This week, Amazon announced that Alexa, cloud-based Virtual Assistant that powers Amazon Echo, Fire TV and Tap, has crossed a significant benchmark of 1,000 skills.
A skill is nothing more than a particular task you want Alexa to perform. Understanding what you’re saying and then responding to it, or even performing a function that you ask it to do – these are skills built using the Alexa Skills Kit, or ASK.
So why is this of any significance? The AI (artificial intelligence) technology behind such bots has been around for a while. Apple’s Siri and Microsoft’s Cortana and even Google Now play similar roles – taking voice input, processing that and then generating an output that performs a certain task. This is merely the beginning of artificial intelligence as an entity that can mimic the natural language processing skills and advanced cognitive powers of the human brain.
The growing skillsets of these overwhelmingly female-named virtual assistants marks a significant point in the race for artificial intelligence supremacy. From the simple to the complex, these bit-faced-beauties are mastering more skills in a day than most humans acquire in their lifetimes.
From Amazon’s press release:
“Creating an Alexa skill is easy and fast. Developers can use the Smart Home Skill API within the Alexa Skills Kit (ASK) to easily extend smart home capabilities for Alexa. They can also create custom skills with ASK by designing their voice UI and simply building cloud-hosted code that interacts with Alexa cloud-based APIs to process customer requests. Alexa does the work to hear, understand, and resolve the customer’s spoken request, and then maps the service call to the developer’s endpoint.”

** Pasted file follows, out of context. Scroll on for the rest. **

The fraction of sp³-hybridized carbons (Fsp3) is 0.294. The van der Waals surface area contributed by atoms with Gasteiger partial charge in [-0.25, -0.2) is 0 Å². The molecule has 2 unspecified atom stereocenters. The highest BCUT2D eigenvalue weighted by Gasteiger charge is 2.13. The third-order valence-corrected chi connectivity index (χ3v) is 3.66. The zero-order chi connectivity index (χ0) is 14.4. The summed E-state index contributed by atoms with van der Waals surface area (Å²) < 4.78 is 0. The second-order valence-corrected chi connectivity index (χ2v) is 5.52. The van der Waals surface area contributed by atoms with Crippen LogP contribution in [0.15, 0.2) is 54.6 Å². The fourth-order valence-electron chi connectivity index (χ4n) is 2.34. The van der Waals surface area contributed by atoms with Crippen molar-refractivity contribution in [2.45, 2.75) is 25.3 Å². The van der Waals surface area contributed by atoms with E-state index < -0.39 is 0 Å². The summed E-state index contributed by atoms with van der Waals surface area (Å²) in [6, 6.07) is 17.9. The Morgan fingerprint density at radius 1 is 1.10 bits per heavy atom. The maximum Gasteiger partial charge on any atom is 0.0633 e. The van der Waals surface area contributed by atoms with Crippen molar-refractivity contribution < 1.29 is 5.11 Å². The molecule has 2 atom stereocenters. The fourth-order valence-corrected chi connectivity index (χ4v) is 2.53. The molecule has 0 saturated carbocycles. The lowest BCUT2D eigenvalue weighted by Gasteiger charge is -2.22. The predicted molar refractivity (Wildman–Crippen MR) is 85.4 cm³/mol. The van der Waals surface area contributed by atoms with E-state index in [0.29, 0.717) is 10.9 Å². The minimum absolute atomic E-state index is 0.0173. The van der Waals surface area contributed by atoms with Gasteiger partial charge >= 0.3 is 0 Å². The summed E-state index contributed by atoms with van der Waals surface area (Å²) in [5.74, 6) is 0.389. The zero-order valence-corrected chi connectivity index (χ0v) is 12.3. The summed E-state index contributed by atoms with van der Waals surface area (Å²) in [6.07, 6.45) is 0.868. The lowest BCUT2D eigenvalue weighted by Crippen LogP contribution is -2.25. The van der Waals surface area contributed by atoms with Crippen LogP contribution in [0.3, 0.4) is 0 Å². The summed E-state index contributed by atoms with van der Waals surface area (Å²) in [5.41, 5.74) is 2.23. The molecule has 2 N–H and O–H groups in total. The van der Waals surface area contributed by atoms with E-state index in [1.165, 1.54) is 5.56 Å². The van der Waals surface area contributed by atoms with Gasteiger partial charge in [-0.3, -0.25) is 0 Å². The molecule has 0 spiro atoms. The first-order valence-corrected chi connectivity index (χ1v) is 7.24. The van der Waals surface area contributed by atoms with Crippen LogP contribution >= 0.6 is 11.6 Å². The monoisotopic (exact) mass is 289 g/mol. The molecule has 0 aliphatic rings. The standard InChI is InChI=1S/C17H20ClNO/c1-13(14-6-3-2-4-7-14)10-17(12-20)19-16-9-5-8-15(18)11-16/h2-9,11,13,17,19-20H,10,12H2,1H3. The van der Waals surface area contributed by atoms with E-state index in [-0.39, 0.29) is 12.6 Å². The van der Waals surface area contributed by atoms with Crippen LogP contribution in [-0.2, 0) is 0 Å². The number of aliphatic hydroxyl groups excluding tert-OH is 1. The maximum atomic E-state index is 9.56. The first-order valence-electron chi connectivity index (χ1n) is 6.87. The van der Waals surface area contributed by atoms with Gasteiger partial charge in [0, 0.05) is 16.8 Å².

Here are just two more use cases where Alexa is facilitating enhanced transactions between companies and their customers.
- Domino’s Pizza is using Alexa to create a voice experience where their customers can order and track their pizza.
- Capital One is already using an Alexa Skill Set to access their banking information and initiate transactions.
Both companies say that the voice experience is more intuitive for their customers, and that it is a unique way to engage customers.
What is the AI Landscape?
Every tech company in the world with deep pockets wants to be in on the artificial intelligence race. Some got there early and reserved a spot, but most are still finding their way around.
During the recent Build 2016 conference, Microsoft’s CEO spoke in detail about Conversations as a platform and tried to get us to dream about a world where we can interact with bots; essentially, how artificial intelligence can become an integral part of our lives.
Source: Windows Central
But this “conversation” is going on at every boardroom table from Armonk, NY, to Redmond, WA. Microsoft has Cortana, who can do everything from telling you how long it takes to make a boiled egg to letting you know what’s going on in your city this weekend. And who can forget their infamous bot that had a meltdown online and spewed racist comments.
IBM has Watson, of course, which is a highly evolved version of a digital assistant that can tell you how your company’s sales figures will look like next year and the best marketing strategy to achieve it. And Apple, Google and Amazon all have footprints in this space.
The big question now is “who will take the lead in AI over the next five to ten years.” I think that’s a reasonable timeline to allow for the emergence of the top three players in this field, and you can be sure we’ll be watching and waiting for that first sign of one of the top six tech companies taking the lead.